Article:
New data showing how GPs work and similarities and differences between problems managed by metropolitan and rural GPs and by male and female GPs, will be among the findings presented by the Director of the Australian Institute of Health and Welfare, Dr Richard Madden, at the AMA 1999 National Conference in Canberra on Saturday 29 May.
Dr Madden will present data showing that in 1998 the three most common reasons for people going to their GPs-for prescriptions, coughs, and cardiac check-ups-were the same in metropolitan areas, large rural centres, and other rural areas, and did not vary with the size of the practice. The length of consultation varied depending on area-long or prolonged consultations were more common for metropolitan GPs (9% of consultations) than for GPs in large rural centres (7%) and other rural areas (4.5%).
In 1998 female patients comprised 71% of female GPs' workloads, compared with 53% of male GPs' workloads and practice patterns were different. There were also differences per 100 patient encounters between the number of medications prescribed (96 by male GPs, 86 by female GPs) and the number of pathology referrals (23 by male GPs and 34 by female GPs).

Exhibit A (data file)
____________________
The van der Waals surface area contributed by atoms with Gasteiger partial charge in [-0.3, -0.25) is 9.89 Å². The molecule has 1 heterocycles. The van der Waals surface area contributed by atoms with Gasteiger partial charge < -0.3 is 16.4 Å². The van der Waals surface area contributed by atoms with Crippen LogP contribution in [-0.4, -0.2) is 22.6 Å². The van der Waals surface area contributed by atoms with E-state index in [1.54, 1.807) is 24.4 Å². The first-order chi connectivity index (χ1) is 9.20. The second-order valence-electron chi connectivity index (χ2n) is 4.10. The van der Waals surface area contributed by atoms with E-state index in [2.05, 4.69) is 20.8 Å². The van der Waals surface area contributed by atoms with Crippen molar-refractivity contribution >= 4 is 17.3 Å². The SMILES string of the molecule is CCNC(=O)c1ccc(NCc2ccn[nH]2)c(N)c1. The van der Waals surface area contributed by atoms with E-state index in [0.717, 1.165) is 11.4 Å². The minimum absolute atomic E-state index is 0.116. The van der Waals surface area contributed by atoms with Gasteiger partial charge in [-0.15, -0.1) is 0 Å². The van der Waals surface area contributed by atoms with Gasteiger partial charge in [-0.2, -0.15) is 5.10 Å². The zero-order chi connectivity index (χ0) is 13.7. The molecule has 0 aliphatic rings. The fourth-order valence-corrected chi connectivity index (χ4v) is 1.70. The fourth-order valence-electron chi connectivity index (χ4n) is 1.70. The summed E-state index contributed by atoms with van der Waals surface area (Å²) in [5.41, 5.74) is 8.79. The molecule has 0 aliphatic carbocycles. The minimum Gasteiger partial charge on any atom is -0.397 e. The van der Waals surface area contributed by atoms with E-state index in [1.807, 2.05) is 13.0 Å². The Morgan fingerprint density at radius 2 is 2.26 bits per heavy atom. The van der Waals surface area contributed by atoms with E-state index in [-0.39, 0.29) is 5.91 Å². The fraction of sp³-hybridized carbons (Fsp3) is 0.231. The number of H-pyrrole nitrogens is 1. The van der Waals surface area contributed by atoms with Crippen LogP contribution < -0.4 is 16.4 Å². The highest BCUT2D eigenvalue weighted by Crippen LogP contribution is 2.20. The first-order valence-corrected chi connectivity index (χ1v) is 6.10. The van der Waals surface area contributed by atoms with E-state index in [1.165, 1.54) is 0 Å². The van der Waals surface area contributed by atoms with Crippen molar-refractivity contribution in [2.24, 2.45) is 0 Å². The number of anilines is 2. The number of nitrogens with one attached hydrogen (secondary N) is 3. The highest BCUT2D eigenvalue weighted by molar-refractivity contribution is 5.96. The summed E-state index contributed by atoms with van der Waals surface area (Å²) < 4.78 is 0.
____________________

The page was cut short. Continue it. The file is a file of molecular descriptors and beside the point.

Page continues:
One third of GPs were female in 1997, with the female proportion increasing by almost 1% each year during the last decade. In 1998 60% of GP trainees were female.
Other data show that just over half (52%) of female GPs work less than 35 hours per week, compared with 13% of male GPs. Over a lifetime of employment, female GPs average 66% of the hours worked by male GPs.
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